What is the anterior cruciate ligament (ACL)?
The ACL is one of the major internal ligaments in your knee. It is located in the centre of your knee joint and functions, with other structures, to provide you with a stable knee joint, rotationally, front to back, and side to side.
The ACL may be ruptured in knee trauma sustained in sports or other accidents. This often results in rapid pain and swelling, and a feeling that that knee joint is unstable, to the point that patients may lose the confidence to participate in running or pivoting activities/sports.
Can the ACL heal without surgery?
There is evidence in the literature that some cruciate ligament ruptures have healed spontaneously, but this generally took many months and it is difficult to predict which ones will heal or not. Furthermore the dysfunction and limitations that occur while one is waiting for healing affect day to day activities, and for active individuals this often makes the faster rehabilitation that goes with reconstruction surgery preferable.
How is ACL rupture managed?
If you suspect you have an ACL injury it is important to be referred to the orthopaedic surgeon for further management.
Dr Ihsheish will examine you clinically to diagnose your injury and any associated problems. It is common to use imaging studies such as MRI scan of the knee prior to deciding on any treatment plan.
You initial management should include the following -
- pain relief and crutches to help you mobilise
- ice to minimise the amount of swelling
- physiotherapy to minimise early onset of stiffness in your injured joint.
- a temporary light knee splint or compression bandage is found to be helpful by some patients in pain relief and reducing swelling
Following the initial assessment and management Dr Ihsheish will discuss in detail with you the subsequent treatment options, including the details of reconstructive knee surgery, non surgical options, and the expected outcomes. The decision to operate is made by the surgeon and patient together.
Does everyone with a ruptured ACL require surgery?
The aim of ACL reconstruction surgery is to allow the patient to function with a stable knee joint in your day-to-day activities (at home, work, or sports) and prevent falls and injuries to other parts of your knee.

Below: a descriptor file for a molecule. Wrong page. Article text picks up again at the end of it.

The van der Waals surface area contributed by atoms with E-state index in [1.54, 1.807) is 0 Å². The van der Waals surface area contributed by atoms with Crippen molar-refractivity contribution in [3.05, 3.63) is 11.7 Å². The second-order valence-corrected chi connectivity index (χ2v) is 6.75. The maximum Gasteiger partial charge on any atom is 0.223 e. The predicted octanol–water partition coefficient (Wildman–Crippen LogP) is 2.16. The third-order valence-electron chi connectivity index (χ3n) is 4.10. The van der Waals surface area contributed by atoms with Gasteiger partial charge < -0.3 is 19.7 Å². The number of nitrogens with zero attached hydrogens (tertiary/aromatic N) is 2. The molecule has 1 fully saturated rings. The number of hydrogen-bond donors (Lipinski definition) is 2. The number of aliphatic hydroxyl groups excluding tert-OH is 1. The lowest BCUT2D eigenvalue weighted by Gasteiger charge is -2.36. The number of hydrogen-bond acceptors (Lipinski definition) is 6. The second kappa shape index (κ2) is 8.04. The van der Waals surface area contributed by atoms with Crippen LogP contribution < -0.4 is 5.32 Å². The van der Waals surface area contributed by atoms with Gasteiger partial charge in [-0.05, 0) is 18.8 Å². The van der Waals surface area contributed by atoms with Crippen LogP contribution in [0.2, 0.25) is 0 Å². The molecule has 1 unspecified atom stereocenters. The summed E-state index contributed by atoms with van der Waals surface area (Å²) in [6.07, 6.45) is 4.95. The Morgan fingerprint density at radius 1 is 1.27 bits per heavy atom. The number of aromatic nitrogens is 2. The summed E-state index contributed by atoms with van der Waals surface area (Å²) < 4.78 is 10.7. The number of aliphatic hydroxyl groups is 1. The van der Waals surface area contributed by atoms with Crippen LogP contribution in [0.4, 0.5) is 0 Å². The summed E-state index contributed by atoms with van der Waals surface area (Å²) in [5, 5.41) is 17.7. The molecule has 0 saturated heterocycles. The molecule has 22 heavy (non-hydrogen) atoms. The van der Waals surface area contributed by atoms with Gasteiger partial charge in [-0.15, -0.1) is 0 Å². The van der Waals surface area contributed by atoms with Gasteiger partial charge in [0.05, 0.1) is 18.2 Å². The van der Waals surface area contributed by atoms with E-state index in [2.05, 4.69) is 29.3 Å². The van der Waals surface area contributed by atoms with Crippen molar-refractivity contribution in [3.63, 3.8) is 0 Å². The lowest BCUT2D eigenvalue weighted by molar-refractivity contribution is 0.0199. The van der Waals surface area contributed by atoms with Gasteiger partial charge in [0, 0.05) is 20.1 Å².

It is important to know that not all patients need surgery, and not all patients are able to have surgery safely. The details can be complex, and Dr Ihsheish can discuss your specific details with you.
In general, if you are skeletally mature (ie your bones have stopped growing), and physically active with a well preserved joint you may benefit from reconstruction of this ruptured ligament. Again, Dr Ihsheish will be able to discuss your specific case with you.
How is ACL reconstruction surgery done?
The surgery aims to reconstruct the damaged ligament in your knee, Dr Ihsheish often uses your own tissue to form an ACL graft. The graft is placed in the site of the torn ligament, and is designed to fill the stabilising role of the native ACL.
Dr Ihsheish will most commonly use some of your own tendons, namely tendons from your hamstrings, to reconstruct the ACL. In other circumstances your surgeon can use other types of graft such as your patella ligament, donor tissue, or synthetic graft material. Hamstring graft has an excellent track record and very little chance of causing you any reaction is it is your own tissue. Dr Ihsheish can discuss the merits of the different graft options, and the most suitable graft for your case.
The graft is fixed firmly inside your knee joint in a position that mimics the native ACL.
The surgery is ‘arthroscopic’, meaning it is done through small incisions in the skin. The knee is swollen and tense after the operation, and although crutches are used for a few days after the operation for support, Dr Ihsheish generally does not place a splint on your knee after the operation.
Patients may go home the same day of surgery or stay for one night in order to be assessed by the physiotherapist the next day.
There is a rehabilitation protocol available through our clinic which you will be encouraged to follow over the following weeks.
What follow-up will I have?
Dr Ihsheish, nurses, and physiotherapists will see you during your hospital stay.
As outlined in our protocol, a vital part of your post-operative follow-up is guided physiotherapy, which will begin in the first week after surgery and continue for 3-6 months.
Your surgeon will see you at two weeks after the surgery to review your wounds and early progress, and thereafter appropriate arrangements will be made accordingly. There will be restrictions on your physical activities which Dr Ihsheish will discuss with you specifically, and these are outlined on our protocol in general also.The restrictions are aimed at protecting the new graft while is re-establishing blood supply and gaining strength.
What should I look out for following the surgery?
It is normal to experience swelling and warmth in the area of the operation.
Some of the dressings may have some dry blood on them.
Your knee will be a little stiff in the first 1-2 weeks after the surgery, this should improve gradually, as should the swelling and pain in your knee and leg.
Look out for anything different to the above, or temperatures/fevers or feeling generally unwell and bring it our attention please.
It is not unusual for your knee to feel weak or unstable early after the surgery, this should improve with ongoing physiotherapy.
Please note that physiotherapy is the most important aspect of your recovery after the surgery, and make sure your have the protocol when you visit your physiotherapist.